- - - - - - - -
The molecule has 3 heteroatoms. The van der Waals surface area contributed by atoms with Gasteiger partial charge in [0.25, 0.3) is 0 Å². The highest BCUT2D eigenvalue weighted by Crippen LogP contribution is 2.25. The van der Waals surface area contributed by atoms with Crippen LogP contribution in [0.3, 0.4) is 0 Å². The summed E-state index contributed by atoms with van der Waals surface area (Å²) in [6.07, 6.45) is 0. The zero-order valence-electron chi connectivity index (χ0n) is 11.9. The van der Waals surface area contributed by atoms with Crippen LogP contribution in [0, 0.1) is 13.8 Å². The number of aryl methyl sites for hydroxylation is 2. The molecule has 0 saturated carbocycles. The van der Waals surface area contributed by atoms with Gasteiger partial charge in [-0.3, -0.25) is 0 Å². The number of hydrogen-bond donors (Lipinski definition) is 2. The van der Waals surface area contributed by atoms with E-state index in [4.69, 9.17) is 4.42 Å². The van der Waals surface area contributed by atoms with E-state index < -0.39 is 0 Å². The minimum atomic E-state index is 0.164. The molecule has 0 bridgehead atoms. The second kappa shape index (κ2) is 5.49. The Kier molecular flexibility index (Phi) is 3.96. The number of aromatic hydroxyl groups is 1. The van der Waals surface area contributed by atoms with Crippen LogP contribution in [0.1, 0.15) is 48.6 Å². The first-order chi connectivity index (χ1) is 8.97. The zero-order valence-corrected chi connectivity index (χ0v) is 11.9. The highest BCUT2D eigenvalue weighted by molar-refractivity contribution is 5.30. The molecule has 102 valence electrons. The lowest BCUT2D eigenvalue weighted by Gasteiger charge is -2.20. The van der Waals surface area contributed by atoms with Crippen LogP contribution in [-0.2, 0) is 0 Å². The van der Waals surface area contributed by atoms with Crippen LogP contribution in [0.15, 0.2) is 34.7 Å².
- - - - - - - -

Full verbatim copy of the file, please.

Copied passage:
The molecule has 3 heteroatoms. The van der Waals surface area contributed by atoms with Gasteiger partial charge in [0.25, 0.3) is 0 Å². The highest BCUT2D eigenvalue weighted by Crippen LogP contribution is 2.25. The van der Waals surface area contributed by atoms with Crippen LogP contribution in [0.3, 0.4) is 0 Å². The summed E-state index contributed by atoms with van der Waals surface area (Å²) in [6.07, 6.45) is 0. The zero-order valence-electron chi connectivity index (χ0n) is 11.9. The van der Waals surface area contributed by atoms with Crippen LogP contribution in [0, 0.1) is 13.8 Å². The number of aryl methyl sites for hydroxylation is 2. The molecule has 0 saturated carbocycles. The van der Waals surface area contributed by atoms with Gasteiger partial charge in [-0.3, -0.25) is 0 Å². The number of hydrogen-bond donors (Lipinski definition) is 2. The van der Waals surface area contributed by atoms with E-state index in [4.69, 9.17) is 4.42 Å². The van der Waals surface area contributed by atoms with E-state index < -0.39 is 0 Å². The minimum atomic E-state index is 0.164. The molecule has 0 bridgehead atoms. The second kappa shape index (κ2) is 5.49. The Kier molecular flexibility index (Phi) is 3.96. The number of aromatic hydroxyl groups is 1. The van der Waals surface area contributed by atoms with Crippen LogP contribution in [0.1, 0.15) is 48.6 Å². The first-order chi connectivity index (χ1) is 8.97. The zero-order valence-corrected chi connectivity index (χ0v) is 11.9. The highest BCUT2D eigenvalue weighted by molar-refractivity contribution is 5.30. The molecule has 102 valence electrons. The lowest BCUT2D eigenvalue weighted by Gasteiger charge is -2.20. The van der Waals surface area contributed by atoms with Crippen LogP contribution in [-0.2, 0) is 0 Å². The van der Waals surface area contributed by atoms with Crippen LogP contribution in [0.15, 0.2) is 34.7 Å².